Our future is in great danger. It is collapsing because of something we have done. Every day is another step into making this problem bigger and bigger if we don’t do anything.

Al Gore winning the Nobel Peace Prize was fabulous news for me. I admire him for all the hard work he has done for the making of the film “An Inconvenient Truth,” and he has affected many people’s lives in such a unique way. He has made people think about this situation more seriously, and I think that he has influenced everyone to do something to help the environment.

There is a solution to every problem, even huge ones.

Rikako Nakanishi (JHS 1st year)

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I think Al Gore winning the Nobel Peace Prize is good because it tells people about global warming and encourages them to make changes to try and stop global warming. I believe Al Gore has a very important message, and this award gives people more reason to listen to what he has to say.

If this global-warming crisis continues, conditions will get worse; the sea level will rise which will flood small islands; storms will get stronger and bigger which will cause more destruction; summer will get hotter, making life very tough.

Everyone needs to make an effort to do what he or she can in order to help in this time of crisis. Even as young people, there are many things we can do to help stop global warming. Things we need to be doing include using less hot water; flying less; turning off electronic devices you’re not using; and eating less meat. These are just some examples of what we can do.

Al Gore has taught us that we are in a time of crisis. We all need to work together. Please find out what you can do to stop global warming.

Konosuke Matsushita (JHS 1st year)

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Through “An Inconvenient Truth,” Al Gore has demonstrated the impact global warming is having on the world. By winning the Nobel Peace Prize, he has received the endorsement needed for more people to take his message seriously.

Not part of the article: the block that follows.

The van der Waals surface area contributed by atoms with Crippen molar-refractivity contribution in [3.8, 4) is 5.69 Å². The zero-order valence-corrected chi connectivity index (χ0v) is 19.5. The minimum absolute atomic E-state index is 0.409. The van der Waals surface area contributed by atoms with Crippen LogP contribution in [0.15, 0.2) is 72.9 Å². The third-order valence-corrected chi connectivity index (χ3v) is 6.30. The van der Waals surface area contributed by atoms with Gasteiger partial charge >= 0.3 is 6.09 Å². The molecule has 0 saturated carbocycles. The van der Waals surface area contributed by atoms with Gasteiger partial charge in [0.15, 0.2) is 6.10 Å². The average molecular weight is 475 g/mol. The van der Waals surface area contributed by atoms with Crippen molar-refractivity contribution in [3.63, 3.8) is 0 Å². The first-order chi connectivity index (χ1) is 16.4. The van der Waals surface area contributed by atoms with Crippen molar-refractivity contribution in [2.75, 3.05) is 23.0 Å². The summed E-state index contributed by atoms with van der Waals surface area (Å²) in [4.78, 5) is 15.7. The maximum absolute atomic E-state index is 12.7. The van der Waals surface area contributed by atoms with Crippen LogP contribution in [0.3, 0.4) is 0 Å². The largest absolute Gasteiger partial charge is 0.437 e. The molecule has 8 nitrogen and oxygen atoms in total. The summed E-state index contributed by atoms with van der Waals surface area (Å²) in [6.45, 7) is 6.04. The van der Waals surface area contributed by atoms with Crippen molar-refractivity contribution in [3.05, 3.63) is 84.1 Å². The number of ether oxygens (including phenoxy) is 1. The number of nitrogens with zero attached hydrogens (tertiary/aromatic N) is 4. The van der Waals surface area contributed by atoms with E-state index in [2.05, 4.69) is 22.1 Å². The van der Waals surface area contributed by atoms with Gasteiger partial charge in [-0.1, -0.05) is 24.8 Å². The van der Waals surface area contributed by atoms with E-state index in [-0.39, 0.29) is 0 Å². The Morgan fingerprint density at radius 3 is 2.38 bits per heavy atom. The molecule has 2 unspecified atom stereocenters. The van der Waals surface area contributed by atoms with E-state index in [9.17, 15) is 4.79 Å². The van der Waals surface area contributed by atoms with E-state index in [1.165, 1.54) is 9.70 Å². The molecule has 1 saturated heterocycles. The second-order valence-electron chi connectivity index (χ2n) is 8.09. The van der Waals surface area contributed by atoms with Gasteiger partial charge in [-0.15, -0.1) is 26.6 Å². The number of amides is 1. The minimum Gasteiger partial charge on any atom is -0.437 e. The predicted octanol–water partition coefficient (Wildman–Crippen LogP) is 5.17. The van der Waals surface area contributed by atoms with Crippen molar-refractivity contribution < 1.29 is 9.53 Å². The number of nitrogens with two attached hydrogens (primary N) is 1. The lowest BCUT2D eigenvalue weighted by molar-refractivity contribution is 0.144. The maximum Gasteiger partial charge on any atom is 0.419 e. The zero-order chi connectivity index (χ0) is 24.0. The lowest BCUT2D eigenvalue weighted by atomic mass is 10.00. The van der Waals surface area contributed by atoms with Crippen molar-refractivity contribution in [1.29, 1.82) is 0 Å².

I believe his film has helped people to come to realize how much damage has been done to our environment over the years. It has made people realize what needs to be done in order to reduce the effects of this problem and to stop it from accelerating beyond the point of no return.

As this problem is mostly caused by humans, we have to take responsibility in order to fix it. And by “we” I mean individuals, families, communities, cities and countries which all need to do their bit.

People on all levels can make a difference to help save our environment. Governments need to stop relying on fossil fuels. As individuals, we need to make an effort to reduce the amount of energy we use.

The consequences of global warming for the environment are going to be great; this means that we, as human beings, are in a serious situation. In order to overcome this great problem, we all are going to have to cooperate.

Kohki Shiga (JHS 1st year)

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Al Gore winning the Nobel Prize is rather a political victory than an effort against climate change. So why did he get the prize?

I saw “An Inconvenient Truth” and I think it was a good wakeup call for the world. It even won two Oscars, so I assume many people saw the movie and it must have affected them in some way.

However, Al Gore already ran for president as a Democrat in 2000. He lost that election against George W. Bush and the Republicans. The Republicans don’t want to sign the treaty to prevent climate change even though the U.S. produces the most carbon dioxide every year.

I feel Al Gore’s actions might be part of the preparations for the next election, and this prize is a good point for the Democrats. I think this project against global warming is still too fresh to be awarded with this prize. Maybe 10 years from now, we might be able to see some positive effects from this campaign, but we cannot yet see these results today. Maybe with Al Gore and the Nobel Peace Prize we fell into the trap of time; maybe time will prove us wrong? We don’t know yet, but if this prize does make a difference to climate change, I will be the first person to apologize to Al Gore.

Tibor Szendrei (HS 1st year)

Stephen Hesse welcomes readers’ comments at: stevehesse@hotmail.com